Researchers and doctors here have developed the world's first molecular test kit that can point the way to the most appropriate treatment and predict the survival outcomes for kidney cancer patients.
The team from the Institute of Bioengineering and Nanotechnology (IBN), the Singapore General Hospital (SGH) and the National Cancer Centre Singapore (NCCS) came up with an investigative procedure or assay involving extracting and testing tumour samples from patients with clear cell renal cell carcinoma (ccRCC).
Through such an assay, patients can be divided into groups according to their likely survival and treatment outcomes. It is one of the first assays capable of predicting outcomes of anti-angiogenic therapy, a key goal for cancer care and industry entailing closing off the blood supply feeding tumours.
The team's work was recently reported in the respected urology journal, European Urology.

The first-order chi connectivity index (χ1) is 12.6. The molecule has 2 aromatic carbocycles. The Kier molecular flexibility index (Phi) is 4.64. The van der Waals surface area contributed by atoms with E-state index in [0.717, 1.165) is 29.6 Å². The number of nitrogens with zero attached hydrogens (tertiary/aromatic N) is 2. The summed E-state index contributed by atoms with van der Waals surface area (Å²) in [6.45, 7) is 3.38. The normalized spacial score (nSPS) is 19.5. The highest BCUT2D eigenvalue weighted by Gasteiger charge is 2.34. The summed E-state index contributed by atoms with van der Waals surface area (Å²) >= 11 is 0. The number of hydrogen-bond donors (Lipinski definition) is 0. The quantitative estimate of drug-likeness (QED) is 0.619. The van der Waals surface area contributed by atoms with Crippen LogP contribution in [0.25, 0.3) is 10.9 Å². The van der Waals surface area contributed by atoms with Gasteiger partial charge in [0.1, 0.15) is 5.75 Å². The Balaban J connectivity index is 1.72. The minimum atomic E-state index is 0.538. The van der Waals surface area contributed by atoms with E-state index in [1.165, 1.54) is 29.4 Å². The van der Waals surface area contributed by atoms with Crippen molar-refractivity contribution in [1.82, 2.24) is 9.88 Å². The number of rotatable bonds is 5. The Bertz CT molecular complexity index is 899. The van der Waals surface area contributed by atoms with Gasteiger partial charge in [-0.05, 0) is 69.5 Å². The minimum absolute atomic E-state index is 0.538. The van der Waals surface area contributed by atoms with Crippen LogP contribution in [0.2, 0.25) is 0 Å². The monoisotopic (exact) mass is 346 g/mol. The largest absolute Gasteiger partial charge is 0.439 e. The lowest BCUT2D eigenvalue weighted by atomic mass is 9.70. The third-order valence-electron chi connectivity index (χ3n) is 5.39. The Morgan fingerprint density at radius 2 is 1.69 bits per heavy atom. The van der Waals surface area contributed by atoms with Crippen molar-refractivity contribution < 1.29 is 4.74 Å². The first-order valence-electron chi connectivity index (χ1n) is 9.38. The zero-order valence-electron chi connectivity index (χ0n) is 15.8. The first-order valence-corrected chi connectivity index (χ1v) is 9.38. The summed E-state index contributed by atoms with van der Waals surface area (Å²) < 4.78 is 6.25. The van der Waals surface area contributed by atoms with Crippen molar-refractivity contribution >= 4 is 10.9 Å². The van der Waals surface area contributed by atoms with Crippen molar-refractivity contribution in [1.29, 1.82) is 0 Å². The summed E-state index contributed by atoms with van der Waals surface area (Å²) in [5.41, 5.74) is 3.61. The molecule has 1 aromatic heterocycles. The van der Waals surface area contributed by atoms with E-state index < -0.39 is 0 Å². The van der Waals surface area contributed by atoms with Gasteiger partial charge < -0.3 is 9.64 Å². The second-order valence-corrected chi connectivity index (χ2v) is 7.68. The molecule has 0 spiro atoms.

Jackie Y Ying, the executive director of IBN, said: "By combining our expertise in molecular diagnostics and cancer research, we have developed the first genetic test that enables doctors to prescribe the appropriate treatment for kidney cancer patients based on their tumour profile."
Kidney cancer is among the 10 most common cancers affecting men in Singapore, going by data from the Singapore Cancer Registry between 2009 and last year; among kidney cancers, the commonest is ccRCC.
Tan Min-Han, the IBN team leader, principal research scientist and a visiting consultant at the Division of Medical Oncology in NCCS, said that using the test kit enables patients and doctors to make more educated choices in their treatment options.
"Additionally, the development of such assays in Singapore demonstrates the highest levels of research, care and expertise that are available to our patients here," he said.
The test has been validated at SGH and the NCCS.
This article was first published on August 2, 2014.
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